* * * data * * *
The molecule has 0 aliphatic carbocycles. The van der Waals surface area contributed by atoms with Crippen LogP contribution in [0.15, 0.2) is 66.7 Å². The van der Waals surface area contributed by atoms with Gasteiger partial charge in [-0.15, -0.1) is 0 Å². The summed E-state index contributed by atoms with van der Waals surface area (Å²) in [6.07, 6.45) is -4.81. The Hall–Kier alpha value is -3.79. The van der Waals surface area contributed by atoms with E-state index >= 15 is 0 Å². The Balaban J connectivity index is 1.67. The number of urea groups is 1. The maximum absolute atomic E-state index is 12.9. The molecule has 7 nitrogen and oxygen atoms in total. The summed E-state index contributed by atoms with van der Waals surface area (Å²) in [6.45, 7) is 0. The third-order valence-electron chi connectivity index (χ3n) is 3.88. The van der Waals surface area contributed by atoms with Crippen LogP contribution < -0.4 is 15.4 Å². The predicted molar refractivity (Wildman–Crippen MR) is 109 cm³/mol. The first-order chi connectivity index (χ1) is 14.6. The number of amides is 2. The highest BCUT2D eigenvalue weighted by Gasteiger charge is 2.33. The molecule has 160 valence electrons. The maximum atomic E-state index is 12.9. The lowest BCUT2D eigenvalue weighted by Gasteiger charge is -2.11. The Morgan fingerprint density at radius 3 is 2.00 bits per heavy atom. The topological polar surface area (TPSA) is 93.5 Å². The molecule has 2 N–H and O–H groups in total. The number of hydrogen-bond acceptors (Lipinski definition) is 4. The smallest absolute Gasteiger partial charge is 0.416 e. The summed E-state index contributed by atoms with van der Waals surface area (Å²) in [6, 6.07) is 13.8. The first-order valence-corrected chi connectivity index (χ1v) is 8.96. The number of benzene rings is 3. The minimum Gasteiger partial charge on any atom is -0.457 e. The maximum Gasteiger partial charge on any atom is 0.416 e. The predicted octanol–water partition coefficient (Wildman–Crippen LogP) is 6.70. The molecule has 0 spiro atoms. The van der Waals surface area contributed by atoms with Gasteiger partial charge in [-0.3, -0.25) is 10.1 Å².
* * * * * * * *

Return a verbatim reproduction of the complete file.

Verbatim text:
The molecule has 0 aliphatic carbocycles. The van der Waals surface area contributed by atoms with Crippen LogP contribution in [0.15, 0.2) is 66.7 Å². The van der Waals surface area contributed by atoms with Gasteiger partial charge in [-0.15, -0.1) is 0 Å². The summed E-state index contributed by atoms with van der Waals surface area (Å²) in [6.07, 6.45) is -4.81. The Hall–Kier alpha value is -3.79. The van der Waals surface area contributed by atoms with E-state index >= 15 is 0 Å². The Balaban J connectivity index is 1.67. The number of urea groups is 1. The maximum absolute atomic E-state index is 12.9. The molecule has 7 nitrogen and oxygen atoms in total. The summed E-state index contributed by atoms with van der Waals surface area (Å²) in [6.45, 7) is 0. The third-order valence-electron chi connectivity index (χ3n) is 3.88. The van der Waals surface area contributed by atoms with Crippen LogP contribution < -0.4 is 15.4 Å². The predicted molar refractivity (Wildman–Crippen MR) is 109 cm³/mol. The first-order chi connectivity index (χ1) is 14.6. The number of amides is 2. The highest BCUT2D eigenvalue weighted by Gasteiger charge is 2.33. The molecule has 160 valence electrons. The maximum atomic E-state index is 12.9. The lowest BCUT2D eigenvalue weighted by Gasteiger charge is -2.11. The Morgan fingerprint density at radius 3 is 2.00 bits per heavy atom. The topological polar surface area (TPSA) is 93.5 Å². The molecule has 2 N–H and O–H groups in total. The number of hydrogen-bond acceptors (Lipinski definition) is 4. The smallest absolute Gasteiger partial charge is 0.416 e. The summed E-state index contributed by atoms with van der Waals surface area (Å²) in [6, 6.07) is 13.8. The first-order valence-corrected chi connectivity index (χ1v) is 8.96. The number of benzene rings is 3. The minimum Gasteiger partial charge on any atom is -0.457 e. The maximum Gasteiger partial charge on any atom is 0.416 e. The predicted octanol–water partition coefficient (Wildman–Crippen LogP) is 6.70. The molecule has 0 spiro atoms. The van der Waals surface area contributed by atoms with Gasteiger partial charge in [-0.3, -0.25) is 10.1 Å².